(Québec) A reconciliation process between the Mayor of Oka and the Grand Chief of Kanesatake was undertaken on Friday, the second day of the First Nations and Municipal Summit, which is taking place in the Quebec City region.
After a few months of intense tension, Kanesatake Mohawk Band Chief Serge Simon and Oka Mayor Pascal Quevillon presented themselves side by side in front of reporters to confirm their willingness to work together to resolve their differences about issues that affect both communities.
They were accompanied by Konrad Sioui, Grand Chief of the Wendake Huron Reserve.
Grand Chief Simon, who was smiling, greeted the Mayor of Oka, saying he had shown a lot of courage by engaging in a process of rapprochement.
For his part, Pascal Quevillon acknowledged that it was time for the two leaders to turn the page and look forward for the good of both communities because that is why they were elected. The mayor was emotional, speaking briefly to the reporters.
At the beginning of the summer, Mayor Quevillon offended many Aboriginal people by expressing his fear of being landlocked by Kanesatake during a land surrender process. He said then that the value of Oka's properties would decrease and he had feared an increase in the number of cannabis and cigarette dealers.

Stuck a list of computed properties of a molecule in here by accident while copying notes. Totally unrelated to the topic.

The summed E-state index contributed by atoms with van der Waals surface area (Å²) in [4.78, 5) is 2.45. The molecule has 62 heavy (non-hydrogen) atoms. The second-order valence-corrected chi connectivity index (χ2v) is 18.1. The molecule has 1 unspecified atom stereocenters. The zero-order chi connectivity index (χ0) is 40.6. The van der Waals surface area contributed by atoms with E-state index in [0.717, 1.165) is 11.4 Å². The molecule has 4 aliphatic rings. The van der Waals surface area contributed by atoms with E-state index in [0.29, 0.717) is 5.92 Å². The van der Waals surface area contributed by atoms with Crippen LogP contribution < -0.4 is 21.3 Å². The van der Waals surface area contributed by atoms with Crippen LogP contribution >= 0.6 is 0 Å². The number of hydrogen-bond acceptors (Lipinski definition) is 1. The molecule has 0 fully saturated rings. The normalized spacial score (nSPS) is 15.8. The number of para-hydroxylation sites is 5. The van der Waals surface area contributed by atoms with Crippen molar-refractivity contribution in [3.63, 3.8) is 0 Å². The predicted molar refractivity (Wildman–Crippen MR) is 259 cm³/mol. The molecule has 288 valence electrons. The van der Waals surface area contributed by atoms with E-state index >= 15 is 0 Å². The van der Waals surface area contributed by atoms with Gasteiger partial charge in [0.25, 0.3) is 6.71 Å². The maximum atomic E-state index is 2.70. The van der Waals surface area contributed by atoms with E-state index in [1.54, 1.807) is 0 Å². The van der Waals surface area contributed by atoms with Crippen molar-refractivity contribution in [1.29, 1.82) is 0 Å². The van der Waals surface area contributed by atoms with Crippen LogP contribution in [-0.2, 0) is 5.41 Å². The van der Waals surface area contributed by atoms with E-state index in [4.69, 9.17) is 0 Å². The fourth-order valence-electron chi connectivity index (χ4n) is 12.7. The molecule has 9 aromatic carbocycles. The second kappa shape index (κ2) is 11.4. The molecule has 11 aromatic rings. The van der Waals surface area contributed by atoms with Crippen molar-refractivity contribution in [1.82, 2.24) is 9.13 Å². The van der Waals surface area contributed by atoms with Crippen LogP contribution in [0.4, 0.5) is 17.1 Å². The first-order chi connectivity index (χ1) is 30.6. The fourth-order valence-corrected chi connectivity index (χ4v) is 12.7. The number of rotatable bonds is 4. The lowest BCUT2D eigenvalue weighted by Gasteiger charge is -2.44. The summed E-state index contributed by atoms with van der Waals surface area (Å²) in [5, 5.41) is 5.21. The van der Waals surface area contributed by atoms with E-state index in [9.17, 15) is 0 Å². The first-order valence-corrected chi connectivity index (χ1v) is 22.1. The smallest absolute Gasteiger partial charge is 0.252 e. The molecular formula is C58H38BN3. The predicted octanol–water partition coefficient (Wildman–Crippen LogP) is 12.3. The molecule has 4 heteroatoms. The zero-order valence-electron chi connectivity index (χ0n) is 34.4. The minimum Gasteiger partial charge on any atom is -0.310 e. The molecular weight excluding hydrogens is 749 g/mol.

Grand Chief Simon then repeatedly asked him to apologize, but to no avail. He criticized him for using colonialist language and making racist statements in his opposition to the surrender of land to Aboriginal people.
Five weeks ago, the Grand Chief of Kanesatake and the Mayor of Oka met in Montreal for separate meetings with Marc Miller, the Parliamentary Secretary to the Minister of Crown-Aboriginal Relations and Quebec Minister of Aboriginal Affairs Sylvie D 'Loves in Montreal.
The two men did not speak directly to each other and Mr. Simon announced that he was breaking off all communication with his counterpart until the latter offered an apology.
On Friday, Grand Chief Simon affirmed with Mayor Quevillon that they had both benefited from the support of other elected officials from their respective communities to begin their rapprochement.